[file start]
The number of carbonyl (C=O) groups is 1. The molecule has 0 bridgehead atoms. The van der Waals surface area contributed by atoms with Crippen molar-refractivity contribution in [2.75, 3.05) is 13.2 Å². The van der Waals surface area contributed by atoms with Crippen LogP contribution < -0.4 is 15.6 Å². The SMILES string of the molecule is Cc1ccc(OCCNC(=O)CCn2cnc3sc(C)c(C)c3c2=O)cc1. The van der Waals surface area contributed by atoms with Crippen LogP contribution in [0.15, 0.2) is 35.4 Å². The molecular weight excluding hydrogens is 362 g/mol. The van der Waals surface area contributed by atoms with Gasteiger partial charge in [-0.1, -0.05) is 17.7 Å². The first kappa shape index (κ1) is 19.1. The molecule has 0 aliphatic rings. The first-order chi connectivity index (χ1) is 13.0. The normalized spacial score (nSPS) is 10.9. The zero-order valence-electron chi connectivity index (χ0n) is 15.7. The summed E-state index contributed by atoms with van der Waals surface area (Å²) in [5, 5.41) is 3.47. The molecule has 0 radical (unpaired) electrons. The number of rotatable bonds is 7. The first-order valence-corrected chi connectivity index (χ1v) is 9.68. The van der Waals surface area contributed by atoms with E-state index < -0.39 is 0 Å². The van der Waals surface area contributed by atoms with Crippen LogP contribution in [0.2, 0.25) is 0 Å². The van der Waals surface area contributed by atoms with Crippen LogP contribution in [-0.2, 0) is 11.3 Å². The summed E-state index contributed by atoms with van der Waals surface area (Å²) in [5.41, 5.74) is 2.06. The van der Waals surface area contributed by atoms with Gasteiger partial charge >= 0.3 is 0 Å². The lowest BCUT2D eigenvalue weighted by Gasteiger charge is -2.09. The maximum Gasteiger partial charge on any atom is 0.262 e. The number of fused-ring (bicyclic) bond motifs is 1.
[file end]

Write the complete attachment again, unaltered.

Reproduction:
The number of carbonyl (C=O) groups is 1. The molecule has 0 bridgehead atoms. The van der Waals surface area contributed by atoms with Crippen molar-refractivity contribution in [2.75, 3.05) is 13.2 Å². The van der Waals surface area contributed by atoms with Crippen LogP contribution < -0.4 is 15.6 Å². The SMILES string of the molecule is Cc1ccc(OCCNC(=O)CCn2cnc3sc(C)c(C)c3c2=O)cc1. The van der Waals surface area contributed by atoms with Crippen LogP contribution in [0.15, 0.2) is 35.4 Å². The molecular weight excluding hydrogens is 362 g/mol. The van der Waals surface area contributed by atoms with Gasteiger partial charge in [-0.1, -0.05) is 17.7 Å². The first kappa shape index (κ1) is 19.1. The molecule has 0 aliphatic rings. The first-order chi connectivity index (χ1) is 13.0. The normalized spacial score (nSPS) is 10.9. The zero-order valence-electron chi connectivity index (χ0n) is 15.7. The summed E-state index contributed by atoms with van der Waals surface area (Å²) in [5, 5.41) is 3.47. The molecule has 0 radical (unpaired) electrons. The number of rotatable bonds is 7. The first-order valence-corrected chi connectivity index (χ1v) is 9.68. The van der Waals surface area contributed by atoms with E-state index < -0.39 is 0 Å². The van der Waals surface area contributed by atoms with Crippen LogP contribution in [0.2, 0.25) is 0 Å². The van der Waals surface area contributed by atoms with Crippen LogP contribution in [-0.2, 0) is 11.3 Å². The summed E-state index contributed by atoms with van der Waals surface area (Å²) in [5.41, 5.74) is 2.06. The van der Waals surface area contributed by atoms with Gasteiger partial charge >= 0.3 is 0 Å². The lowest BCUT2D eigenvalue weighted by Gasteiger charge is -2.09. The maximum Gasteiger partial charge on any atom is 0.262 e. The number of fused-ring (bicyclic) bond motifs is 1.